This week has been full of conversations about allyship; how men can be better allies to the anti-violence movement, straight folks to the LGBT community, white folks to people of color. Allyship is what happens when someone in a position of power and privilege works to counteract systems of oppression that they themselves benefit from.
The principles of allyship hold across the board: Recognize and acknowledge your privilege; interrupt -isms when you witness them (or start to perpetuate them); listen to the voices of oppressed people; make space for them in places your privilege gives you access to; engage other privileged people in becoming allies.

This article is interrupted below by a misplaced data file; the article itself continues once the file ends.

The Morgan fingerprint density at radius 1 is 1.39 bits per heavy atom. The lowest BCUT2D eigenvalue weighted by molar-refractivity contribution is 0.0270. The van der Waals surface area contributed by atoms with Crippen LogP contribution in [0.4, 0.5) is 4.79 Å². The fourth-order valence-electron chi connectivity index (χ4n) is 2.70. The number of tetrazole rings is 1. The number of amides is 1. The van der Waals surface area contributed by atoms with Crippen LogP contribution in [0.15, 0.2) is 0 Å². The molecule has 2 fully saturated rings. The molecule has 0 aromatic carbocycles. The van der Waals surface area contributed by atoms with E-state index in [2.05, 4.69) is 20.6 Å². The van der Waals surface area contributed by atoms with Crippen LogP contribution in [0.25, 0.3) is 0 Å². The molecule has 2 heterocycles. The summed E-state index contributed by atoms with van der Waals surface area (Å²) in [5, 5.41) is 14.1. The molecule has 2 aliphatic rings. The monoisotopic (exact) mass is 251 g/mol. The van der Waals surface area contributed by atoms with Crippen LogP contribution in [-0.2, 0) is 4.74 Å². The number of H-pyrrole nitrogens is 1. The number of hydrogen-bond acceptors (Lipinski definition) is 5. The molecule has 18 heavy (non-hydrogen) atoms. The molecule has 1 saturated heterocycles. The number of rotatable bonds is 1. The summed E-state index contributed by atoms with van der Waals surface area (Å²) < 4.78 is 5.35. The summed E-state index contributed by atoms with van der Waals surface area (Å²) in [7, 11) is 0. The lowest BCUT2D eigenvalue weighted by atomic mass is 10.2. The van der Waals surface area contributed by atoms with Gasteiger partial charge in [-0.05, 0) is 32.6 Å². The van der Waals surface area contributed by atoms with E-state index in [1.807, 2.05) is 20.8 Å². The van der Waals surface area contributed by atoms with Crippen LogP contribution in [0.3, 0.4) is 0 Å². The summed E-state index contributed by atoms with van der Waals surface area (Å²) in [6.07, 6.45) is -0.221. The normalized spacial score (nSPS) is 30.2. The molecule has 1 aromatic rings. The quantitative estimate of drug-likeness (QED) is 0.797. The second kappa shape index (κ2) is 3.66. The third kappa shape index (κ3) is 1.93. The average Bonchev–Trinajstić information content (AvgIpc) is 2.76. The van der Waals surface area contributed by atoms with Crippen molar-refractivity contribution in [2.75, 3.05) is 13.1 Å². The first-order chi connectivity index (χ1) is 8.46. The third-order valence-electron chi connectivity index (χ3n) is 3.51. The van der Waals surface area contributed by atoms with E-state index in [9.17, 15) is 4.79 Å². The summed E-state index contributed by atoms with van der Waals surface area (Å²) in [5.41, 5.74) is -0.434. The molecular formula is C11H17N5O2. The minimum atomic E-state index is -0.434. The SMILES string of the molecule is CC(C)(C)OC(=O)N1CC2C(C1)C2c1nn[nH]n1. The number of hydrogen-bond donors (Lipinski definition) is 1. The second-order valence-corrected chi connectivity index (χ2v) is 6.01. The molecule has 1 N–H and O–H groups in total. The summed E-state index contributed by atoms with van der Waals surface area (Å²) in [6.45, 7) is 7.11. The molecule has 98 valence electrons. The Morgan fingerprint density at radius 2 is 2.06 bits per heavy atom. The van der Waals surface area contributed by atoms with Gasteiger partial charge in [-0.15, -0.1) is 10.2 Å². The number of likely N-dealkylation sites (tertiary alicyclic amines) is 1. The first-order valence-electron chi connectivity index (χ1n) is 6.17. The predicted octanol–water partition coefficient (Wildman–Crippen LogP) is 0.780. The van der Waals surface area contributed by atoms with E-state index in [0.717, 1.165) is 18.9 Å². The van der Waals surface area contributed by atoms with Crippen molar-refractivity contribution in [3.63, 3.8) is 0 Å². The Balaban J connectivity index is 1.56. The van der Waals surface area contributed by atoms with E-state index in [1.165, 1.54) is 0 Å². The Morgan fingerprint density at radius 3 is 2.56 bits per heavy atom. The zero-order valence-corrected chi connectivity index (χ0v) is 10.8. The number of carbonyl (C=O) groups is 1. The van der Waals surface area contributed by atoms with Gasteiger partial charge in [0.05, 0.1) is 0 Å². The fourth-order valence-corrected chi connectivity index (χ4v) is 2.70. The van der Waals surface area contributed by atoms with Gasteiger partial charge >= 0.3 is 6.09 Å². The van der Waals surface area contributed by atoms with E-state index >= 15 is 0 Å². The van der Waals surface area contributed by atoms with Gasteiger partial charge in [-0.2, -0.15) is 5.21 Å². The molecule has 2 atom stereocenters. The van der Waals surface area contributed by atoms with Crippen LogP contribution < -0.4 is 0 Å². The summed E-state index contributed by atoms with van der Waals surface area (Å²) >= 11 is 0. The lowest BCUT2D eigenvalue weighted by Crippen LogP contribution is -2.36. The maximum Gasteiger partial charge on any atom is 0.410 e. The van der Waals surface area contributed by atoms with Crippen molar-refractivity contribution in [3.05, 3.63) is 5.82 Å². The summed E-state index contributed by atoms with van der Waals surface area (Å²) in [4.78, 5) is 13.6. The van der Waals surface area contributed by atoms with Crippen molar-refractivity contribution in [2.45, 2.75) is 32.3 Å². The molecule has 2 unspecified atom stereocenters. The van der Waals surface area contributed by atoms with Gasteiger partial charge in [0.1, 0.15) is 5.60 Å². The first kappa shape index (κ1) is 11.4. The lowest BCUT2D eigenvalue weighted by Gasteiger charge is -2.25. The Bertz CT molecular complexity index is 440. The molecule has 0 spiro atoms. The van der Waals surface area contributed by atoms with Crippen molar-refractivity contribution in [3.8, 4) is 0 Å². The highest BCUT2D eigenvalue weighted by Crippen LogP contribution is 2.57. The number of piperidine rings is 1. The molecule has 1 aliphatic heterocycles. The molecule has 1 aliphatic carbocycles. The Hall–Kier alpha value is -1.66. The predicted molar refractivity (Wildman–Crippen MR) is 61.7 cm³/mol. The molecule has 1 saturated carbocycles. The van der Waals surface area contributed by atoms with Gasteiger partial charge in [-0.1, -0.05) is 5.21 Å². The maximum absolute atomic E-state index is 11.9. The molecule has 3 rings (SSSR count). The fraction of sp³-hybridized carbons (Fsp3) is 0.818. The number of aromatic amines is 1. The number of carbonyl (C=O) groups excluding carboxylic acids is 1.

In Adultism, Paul Kivel talks specifically and powerfully about being an ally to young people. While many facets are the same, there is one in particular I’d like to highlight: Make mistakes openly. This is such an uncomfortable, necessary step adults need to take in being an ally to youth. As adults we are so afraid to embrace the transparency of imperfection, but surrendering that mask of adult omniscience is an incredible way to offset the power dynamic that keeps young people at a disadvantage–and at arm’s length. Want the young people in your life to be authentic with you? Make mistakes and own them. Admit when you are wrong or don’t know the answer. Give in to a kind of vulnerability that will show the young people around you that everyone is human, and that is just fine.